Please pray 

Dear brothers and sisters,

For those of you who I have yet to have the opportunity to meet, my name is Steven Giugovaz and I am the new Church Engagement Minister with MCA. In this position, one of my goals is to look to find ways to help churches connect with one another so that we can better experience the unity that we are called to. In Paul’s first letter to the Church in Corinth, he reminds his readers that the church, though made up of many members, is one body, and as such, we are called to work together, suffer together and rejoice together (1 Cor. 12:12-27). It is in that Spirit that I write to you today, asking if we may find a way to come together to pray for the people of Myanmar and our brothers and sisters at Calgary Chin Christian Church who are, as their pastor, Rev. Leng Thang, put it “in the midst of dark times.”

For those of you who are not aware, Chin State in Myanmar has seen a heavily escalated level of violence in recent weeks. It has gotten so bad that cities are being deserted and homes abandoned as people seek safety. 

When I was made aware of what was happening in Myanmar, I reached out to Rev. Leng Thang at Calgary Chin Christian Church to ask how he and his congregation have been affected, and how we, as his brothers and sisters in Christ, might, as one body, pray for him, his country, his people and his congregation.

He shared with me that it has been a very difficult time for him, his family and his congregation, as news of violence in their home country continue to pour in at an overwhelming rate. He has been working extra hard to comfort the people under his care. Though they are far away physically from the violence in Myanmar, they are not immune to its effects, as they all have lots of family and friends there. Needless to say, they have shed many tears together over these past few weeks.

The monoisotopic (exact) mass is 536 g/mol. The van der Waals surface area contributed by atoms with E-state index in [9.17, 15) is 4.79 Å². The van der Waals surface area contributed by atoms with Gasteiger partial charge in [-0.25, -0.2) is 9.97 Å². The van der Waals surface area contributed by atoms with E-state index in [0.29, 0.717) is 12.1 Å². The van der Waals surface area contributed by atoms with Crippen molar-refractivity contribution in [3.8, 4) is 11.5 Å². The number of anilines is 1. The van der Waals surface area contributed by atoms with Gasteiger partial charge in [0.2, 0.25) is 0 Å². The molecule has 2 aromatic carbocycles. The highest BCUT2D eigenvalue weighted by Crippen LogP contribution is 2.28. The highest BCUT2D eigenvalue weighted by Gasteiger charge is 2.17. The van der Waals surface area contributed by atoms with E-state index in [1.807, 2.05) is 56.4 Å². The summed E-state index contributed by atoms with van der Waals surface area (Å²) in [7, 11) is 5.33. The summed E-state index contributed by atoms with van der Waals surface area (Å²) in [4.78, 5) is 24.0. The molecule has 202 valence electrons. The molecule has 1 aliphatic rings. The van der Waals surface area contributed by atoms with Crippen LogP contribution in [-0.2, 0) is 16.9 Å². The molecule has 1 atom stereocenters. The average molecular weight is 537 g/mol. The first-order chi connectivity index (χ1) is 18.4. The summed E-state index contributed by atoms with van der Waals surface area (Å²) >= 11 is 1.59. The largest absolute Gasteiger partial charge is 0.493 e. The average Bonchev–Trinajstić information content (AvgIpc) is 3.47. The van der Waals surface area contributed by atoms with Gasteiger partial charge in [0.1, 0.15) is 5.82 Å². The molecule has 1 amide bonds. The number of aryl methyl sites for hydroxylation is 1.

When I asked Rev. Leng how we might pray for them, he listed these things:

  1. Pray for the approx. 15,000 people who have fled Chin State, that they may find food and shelter.
  2. Pray for their congregation, that they may find peace and comfort in this difficult time, as many of them have family and friends who are stuck in these dangerous areas and who are high risk to be targeted due to their positions as government workers.       
  3. Pray that in this midst of the hardships, that they may find ways in which they can grow in their faith and learn to worship God better.

Lastly, I asked if him if I might share with you all the difficulties that he and his family have been facing over the last few weeks, so that we may pray for them, too.

In the last three weeks, his wife got word that her brother was one of the casualties of the violence of Myanmar, her mother passed away and her brother-in-law passed, too. Also, Rev. Leng’s father was diagnosed with stage 4 cancer, and he is, in Burma, where Rev. Leng tells me, there are no hospitals or doctors. So, in the midst of all this, he waits to hear the news of his fathers passing.

To make matters even more difficult, their son, who is in grade 12, was recently the victim of a shooting in Calgary. He was shot 3x, but thanks be to God, he is going to be ok. He asked that people don’t reach out at this time, as they are very busy trying to handle all this, but he would love to know that his brothers and sisters are praying for him and his family as they seek to continue to serve God through all this.

It is my hope, that at your next Sunday service, you and your congregations would offer up a word of prayer on behalf of our fellow brothers and sisters of the Chin Church and the people of Myanmar, so that we as one body, can remind them that they are not alone in this and “if one part suffers, every part suffers with it” (1 Cor. 12:26).


Steven Giugovaz